I consider myself a gamer. I’ve had most consoles and like playing most genres, although I tend to favor deep engaging experiences. Even so, I’m always open to enjoying a good casual game, especially those that instantly grab your attention and that keep you playing for far more than you initially intended.
Temple Run was one of those games. When it released a bit more than a year ago, it brought along a kind of gaming experience that, while not unheard of, certainly felt novel and right at home on the iPhone, iPad and other iOS devices.
This first game was an overnight success and really capitalized from its “freemium” model and the great reviews that spread mostly via word-of-mouth and every major social networking site. All of this led to Temple Run being downloaded an impressive 170 million times and for the developers to (naturally) start working on a sequel.
Now Temple Run 2 is here and while the game remains fun and entertaining, it does little to improve on the original formula.
For the uninitiated, Temple Run 2 follows the same story of the original one: You control an archeologist being pursed relentlessly by some sort of ape-demon (it was a bunch of small monkeys in the original) that is forced to hop and glide while he runs for his life.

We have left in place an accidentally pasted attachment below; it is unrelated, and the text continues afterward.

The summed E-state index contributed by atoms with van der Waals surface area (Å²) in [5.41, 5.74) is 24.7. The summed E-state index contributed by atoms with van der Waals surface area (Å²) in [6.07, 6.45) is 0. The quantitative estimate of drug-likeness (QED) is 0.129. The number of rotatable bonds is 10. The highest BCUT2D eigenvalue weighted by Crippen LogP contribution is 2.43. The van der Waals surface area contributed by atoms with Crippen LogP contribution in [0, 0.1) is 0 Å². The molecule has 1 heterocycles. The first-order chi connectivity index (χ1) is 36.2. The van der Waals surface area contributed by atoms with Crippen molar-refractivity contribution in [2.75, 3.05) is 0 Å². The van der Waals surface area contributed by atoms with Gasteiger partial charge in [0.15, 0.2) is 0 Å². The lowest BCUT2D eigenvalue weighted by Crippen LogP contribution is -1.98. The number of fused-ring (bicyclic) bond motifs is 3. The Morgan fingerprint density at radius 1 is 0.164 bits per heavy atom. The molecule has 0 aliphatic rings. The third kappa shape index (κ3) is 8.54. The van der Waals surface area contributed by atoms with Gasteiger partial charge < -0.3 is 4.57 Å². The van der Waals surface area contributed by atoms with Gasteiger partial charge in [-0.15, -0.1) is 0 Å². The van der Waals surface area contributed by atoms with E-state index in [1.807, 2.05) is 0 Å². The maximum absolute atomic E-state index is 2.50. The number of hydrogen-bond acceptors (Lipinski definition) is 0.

The mechanics of the game are simple: Swipe up to jump, swipe down to slide, swipe left and right to turn to each side and turn your iPhone slightly to make your character lean to the sides of the track to save himself from certain death and sometimes to also pick up some nice loot.
For those who played the original, Temple Run 2 offers a much prettier set of graphics, with detailed textures that depict beautiful environments no matter where you go. You run through a series of paths and alleys, climb on ropes, hop into carts and leap over bottomless pits, all with the goal of .. well… reaching a further point than your previous run.
In the way you will collect several coins that will allow you to buy upgrades, gain more abilities and even change your main character.
Additionally, you can also gain or buy “gems” which are another (also costlier) form of currency that allow you to do things that its predecessor wouldn’t, like restart from the spot where you fell for example. In theory this might sound like fun, but I actually found it very discouraging and even sad.
Call me a purist, but buying your way to a higher score is just plain greedy on the part of the developers and completely undermines any efforts that skilled players put in the game.
Still, the game is and will remain fun for anyone who loved the original and wants more of the same. If however, you are like me and were expecting something more (at least a set goal or something), you will be disappointed, although by a much prettier game that is!